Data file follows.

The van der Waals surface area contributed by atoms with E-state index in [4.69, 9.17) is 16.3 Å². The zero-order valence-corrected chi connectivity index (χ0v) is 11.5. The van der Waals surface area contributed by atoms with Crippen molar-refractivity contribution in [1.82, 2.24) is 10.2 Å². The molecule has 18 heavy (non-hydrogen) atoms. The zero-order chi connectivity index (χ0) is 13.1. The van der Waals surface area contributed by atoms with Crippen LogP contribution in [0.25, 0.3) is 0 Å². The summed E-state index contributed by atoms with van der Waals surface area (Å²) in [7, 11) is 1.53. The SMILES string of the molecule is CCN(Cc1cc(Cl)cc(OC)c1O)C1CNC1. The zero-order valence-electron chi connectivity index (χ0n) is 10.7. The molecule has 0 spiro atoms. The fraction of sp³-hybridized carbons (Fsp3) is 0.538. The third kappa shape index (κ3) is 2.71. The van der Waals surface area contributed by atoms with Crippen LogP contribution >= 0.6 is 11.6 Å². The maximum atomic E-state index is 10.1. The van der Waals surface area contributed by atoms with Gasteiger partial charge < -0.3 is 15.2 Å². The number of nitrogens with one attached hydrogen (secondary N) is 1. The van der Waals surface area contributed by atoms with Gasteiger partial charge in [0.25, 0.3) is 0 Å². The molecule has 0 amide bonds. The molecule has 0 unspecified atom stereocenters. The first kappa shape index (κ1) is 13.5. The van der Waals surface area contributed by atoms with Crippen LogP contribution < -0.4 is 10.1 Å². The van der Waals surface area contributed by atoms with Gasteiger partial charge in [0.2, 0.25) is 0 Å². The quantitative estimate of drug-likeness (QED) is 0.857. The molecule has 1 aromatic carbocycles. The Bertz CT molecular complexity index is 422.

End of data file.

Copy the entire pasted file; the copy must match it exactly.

The van der Waals surface area contributed by atoms with E-state index in [4.69, 9.17) is 16.3 Å². The zero-order valence-corrected chi connectivity index (χ0v) is 11.5. The van der Waals surface area contributed by atoms with Crippen molar-refractivity contribution in [1.82, 2.24) is 10.2 Å². The molecule has 18 heavy (non-hydrogen) atoms. The zero-order chi connectivity index (χ0) is 13.1. The van der Waals surface area contributed by atoms with Crippen LogP contribution in [0.25, 0.3) is 0 Å². The summed E-state index contributed by atoms with van der Waals surface area (Å²) in [7, 11) is 1.53. The SMILES string of the molecule is CCN(Cc1cc(Cl)cc(OC)c1O)C1CNC1. The zero-order valence-electron chi connectivity index (χ0n) is 10.7. The molecule has 0 spiro atoms. The fraction of sp³-hybridized carbons (Fsp3) is 0.538. The third kappa shape index (κ3) is 2.71. The van der Waals surface area contributed by atoms with Crippen LogP contribution >= 0.6 is 11.6 Å². The maximum atomic E-state index is 10.1. The van der Waals surface area contributed by atoms with Gasteiger partial charge < -0.3 is 15.2 Å². The number of nitrogens with one attached hydrogen (secondary N) is 1. The van der Waals surface area contributed by atoms with Gasteiger partial charge in [0.25, 0.3) is 0 Å². The molecule has 0 amide bonds. The molecule has 0 unspecified atom stereocenters. The first kappa shape index (κ1) is 13.5. The van der Waals surface area contributed by atoms with Crippen LogP contribution < -0.4 is 10.1 Å². The van der Waals surface area contributed by atoms with Gasteiger partial charge in [0.2, 0.25) is 0 Å². The quantitative estimate of drug-likeness (QED) is 0.857. The molecule has 1 aromatic carbocycles. The Bertz CT molecular complexity index is 422.